Babo, don't you think a smallcap with little analyst coverage sometimes will never get its mispricedness fixed? It'll only get fixed if people bid the price up, but how do people bid itup if they don't know about it?

And true about small caps filling a niche making them rocket off, but you don't think in the future there will be smaller niches?

And yep large caps don't win sometimes but over a long period small caps win

Tsys...is that the turkish company?

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#5) On October 17, 2010 at 4:03 PM, TMFBabo (100.00) wrote:

And true about small caps filling a niche making them rocket off, but you don't think in the future there will be smaller niches?

I bet people were saying that 10, 20, and 50 years ago.  

Tsys...is that the turkish company?

Nope, Telecommunication Systems.  It's based out of Maryland.

Babo, don't you think a smallcap with little analyst coverage sometimes will never get its mispricedness fixed? It'll only get fixed if people bid the price up, but how do people bid itup if they don't know about it?

I'd say the majority of long-term holders of stocks are from institutions.  These are the university endowments, pension funds of various companies, etc.  It is the vast majority of funds invested.  When there are major inflows of money, fund managers have to put the money somewhere.  I highly doubt that a quality company that is mispriced will stay that way forever.

And yep large caps don't win sometimes but over a long period small caps win

No argument from me.  My largest holding currently is GNK at $584M, which makes it a small cap (a small one, at that).

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#6) On October 17, 2010 at 4:04 PM, TMFBabo (100.00) wrote:

Largest holding as in largest by market cap.

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#7) On October 17, 2010 at 4:50 PM, Valyooo (99.35) wrote:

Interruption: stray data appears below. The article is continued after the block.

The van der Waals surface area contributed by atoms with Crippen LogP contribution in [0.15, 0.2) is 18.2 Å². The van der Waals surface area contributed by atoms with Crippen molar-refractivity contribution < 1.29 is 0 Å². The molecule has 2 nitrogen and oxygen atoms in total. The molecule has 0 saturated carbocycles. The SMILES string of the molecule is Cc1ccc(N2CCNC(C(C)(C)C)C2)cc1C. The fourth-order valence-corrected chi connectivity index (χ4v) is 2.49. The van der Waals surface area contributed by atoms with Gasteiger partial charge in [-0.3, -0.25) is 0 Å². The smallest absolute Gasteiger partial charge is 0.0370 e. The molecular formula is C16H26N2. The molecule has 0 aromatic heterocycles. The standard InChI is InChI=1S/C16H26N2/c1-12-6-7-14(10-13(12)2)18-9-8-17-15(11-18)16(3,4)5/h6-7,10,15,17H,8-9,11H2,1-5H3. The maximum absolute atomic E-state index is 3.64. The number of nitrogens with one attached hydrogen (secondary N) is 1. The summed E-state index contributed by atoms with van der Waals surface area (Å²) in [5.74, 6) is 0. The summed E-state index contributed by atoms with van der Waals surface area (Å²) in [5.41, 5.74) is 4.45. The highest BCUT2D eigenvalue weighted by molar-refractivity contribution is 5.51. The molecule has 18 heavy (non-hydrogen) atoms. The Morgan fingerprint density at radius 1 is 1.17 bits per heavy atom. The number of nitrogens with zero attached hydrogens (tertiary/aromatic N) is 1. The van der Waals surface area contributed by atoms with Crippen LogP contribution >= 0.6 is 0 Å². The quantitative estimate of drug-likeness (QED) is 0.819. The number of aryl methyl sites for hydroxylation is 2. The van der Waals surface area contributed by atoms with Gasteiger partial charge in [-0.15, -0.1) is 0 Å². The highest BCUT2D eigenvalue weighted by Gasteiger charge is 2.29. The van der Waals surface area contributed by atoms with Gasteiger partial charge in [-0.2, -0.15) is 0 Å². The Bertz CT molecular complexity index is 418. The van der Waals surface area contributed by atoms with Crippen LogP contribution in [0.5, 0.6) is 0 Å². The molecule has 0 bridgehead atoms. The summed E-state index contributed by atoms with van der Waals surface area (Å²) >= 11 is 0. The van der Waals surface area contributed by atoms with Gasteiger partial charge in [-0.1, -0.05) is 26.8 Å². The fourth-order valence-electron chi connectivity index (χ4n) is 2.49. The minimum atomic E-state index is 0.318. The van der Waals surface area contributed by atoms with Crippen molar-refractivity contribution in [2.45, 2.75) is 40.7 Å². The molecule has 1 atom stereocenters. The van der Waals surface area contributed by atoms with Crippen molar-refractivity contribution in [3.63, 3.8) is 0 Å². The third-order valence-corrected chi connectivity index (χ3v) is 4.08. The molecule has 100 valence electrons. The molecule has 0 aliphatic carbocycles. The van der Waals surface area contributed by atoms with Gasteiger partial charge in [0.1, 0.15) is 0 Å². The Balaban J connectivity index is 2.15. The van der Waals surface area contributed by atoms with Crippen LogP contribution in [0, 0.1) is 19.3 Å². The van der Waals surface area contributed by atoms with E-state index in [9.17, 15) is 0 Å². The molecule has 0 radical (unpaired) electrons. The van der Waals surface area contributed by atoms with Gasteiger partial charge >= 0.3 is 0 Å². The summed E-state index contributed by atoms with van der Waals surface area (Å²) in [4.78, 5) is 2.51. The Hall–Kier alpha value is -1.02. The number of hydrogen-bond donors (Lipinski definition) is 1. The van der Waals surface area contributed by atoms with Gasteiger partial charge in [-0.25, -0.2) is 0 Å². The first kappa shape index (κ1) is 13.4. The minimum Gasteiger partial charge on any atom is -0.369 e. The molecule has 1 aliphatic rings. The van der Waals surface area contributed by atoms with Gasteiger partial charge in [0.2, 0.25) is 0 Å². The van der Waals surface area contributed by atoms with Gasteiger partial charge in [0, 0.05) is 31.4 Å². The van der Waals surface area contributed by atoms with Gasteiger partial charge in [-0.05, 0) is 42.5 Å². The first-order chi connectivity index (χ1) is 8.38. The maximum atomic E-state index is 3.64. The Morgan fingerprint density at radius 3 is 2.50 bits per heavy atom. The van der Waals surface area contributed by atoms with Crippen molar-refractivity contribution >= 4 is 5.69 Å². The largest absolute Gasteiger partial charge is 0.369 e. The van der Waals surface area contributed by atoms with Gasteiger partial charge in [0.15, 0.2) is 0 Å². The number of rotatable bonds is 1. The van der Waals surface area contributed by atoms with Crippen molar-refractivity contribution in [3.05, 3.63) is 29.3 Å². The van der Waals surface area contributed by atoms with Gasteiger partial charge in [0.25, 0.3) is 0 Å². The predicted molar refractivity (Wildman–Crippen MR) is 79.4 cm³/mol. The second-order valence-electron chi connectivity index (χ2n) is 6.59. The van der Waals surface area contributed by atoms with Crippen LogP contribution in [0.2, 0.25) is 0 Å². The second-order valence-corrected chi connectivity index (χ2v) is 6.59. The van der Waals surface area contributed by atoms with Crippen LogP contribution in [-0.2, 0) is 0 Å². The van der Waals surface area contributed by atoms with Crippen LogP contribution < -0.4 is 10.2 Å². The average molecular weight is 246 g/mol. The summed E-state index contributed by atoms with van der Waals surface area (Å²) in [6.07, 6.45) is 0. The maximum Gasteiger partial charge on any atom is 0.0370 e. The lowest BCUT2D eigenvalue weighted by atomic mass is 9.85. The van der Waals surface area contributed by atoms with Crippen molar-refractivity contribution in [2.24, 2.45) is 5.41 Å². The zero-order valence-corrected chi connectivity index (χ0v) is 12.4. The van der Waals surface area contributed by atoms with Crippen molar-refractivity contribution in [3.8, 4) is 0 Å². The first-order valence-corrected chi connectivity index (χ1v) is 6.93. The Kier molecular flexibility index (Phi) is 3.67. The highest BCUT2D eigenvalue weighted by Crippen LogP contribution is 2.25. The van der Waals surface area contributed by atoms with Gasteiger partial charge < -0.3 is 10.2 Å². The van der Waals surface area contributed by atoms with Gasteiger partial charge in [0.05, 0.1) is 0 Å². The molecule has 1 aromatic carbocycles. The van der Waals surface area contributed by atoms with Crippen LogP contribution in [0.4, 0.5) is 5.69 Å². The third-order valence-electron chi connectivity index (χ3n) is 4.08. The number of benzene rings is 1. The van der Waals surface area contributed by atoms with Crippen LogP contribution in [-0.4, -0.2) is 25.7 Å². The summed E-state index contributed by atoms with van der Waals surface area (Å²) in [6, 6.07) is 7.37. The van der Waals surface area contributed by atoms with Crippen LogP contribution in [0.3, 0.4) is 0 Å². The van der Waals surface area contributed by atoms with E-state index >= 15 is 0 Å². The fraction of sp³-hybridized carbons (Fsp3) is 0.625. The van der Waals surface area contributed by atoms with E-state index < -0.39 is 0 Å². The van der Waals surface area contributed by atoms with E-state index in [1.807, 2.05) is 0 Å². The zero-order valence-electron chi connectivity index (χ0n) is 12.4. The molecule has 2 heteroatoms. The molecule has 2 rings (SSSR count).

Oh ok nice. I thought you were all about jnj and pg (I've seen you say it mañy times)

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#8) On October 17, 2010 at 6:27 PM, walt373 (99.79) wrote:

Like bullishbabo said, small caps have underperformed large caps for long periods of time before, so that's why I turn to valuation to try to tilt the odds in my favor. A good example would be comparing stocks vs. bonds at the turn of the century. Stocks outperformed by a wide margin over the long term, but they were much more expensive than bonds at that point in time, so it should not be too surprising that bonds outperformed over the subsequent ten years.

And in my opinion, big caps on average are better values than small caps right now. Large companies have many advantages over small companies such as better resources, lower costs, brands, and scale (aka durable competitive advantage). Because of the nature of these advantages, they can create virtuous cycles that makes doing business much more profitable.

You have a lot of very profitable and advantaged companies like Intel, Walmart, Johnson and Johnson, etc. trading at fairly low multiples, compared to many small-caps trading at the same or higher multiples. So if you can get two groups of companies trading at similar valuations, then you go with the better positioned companies.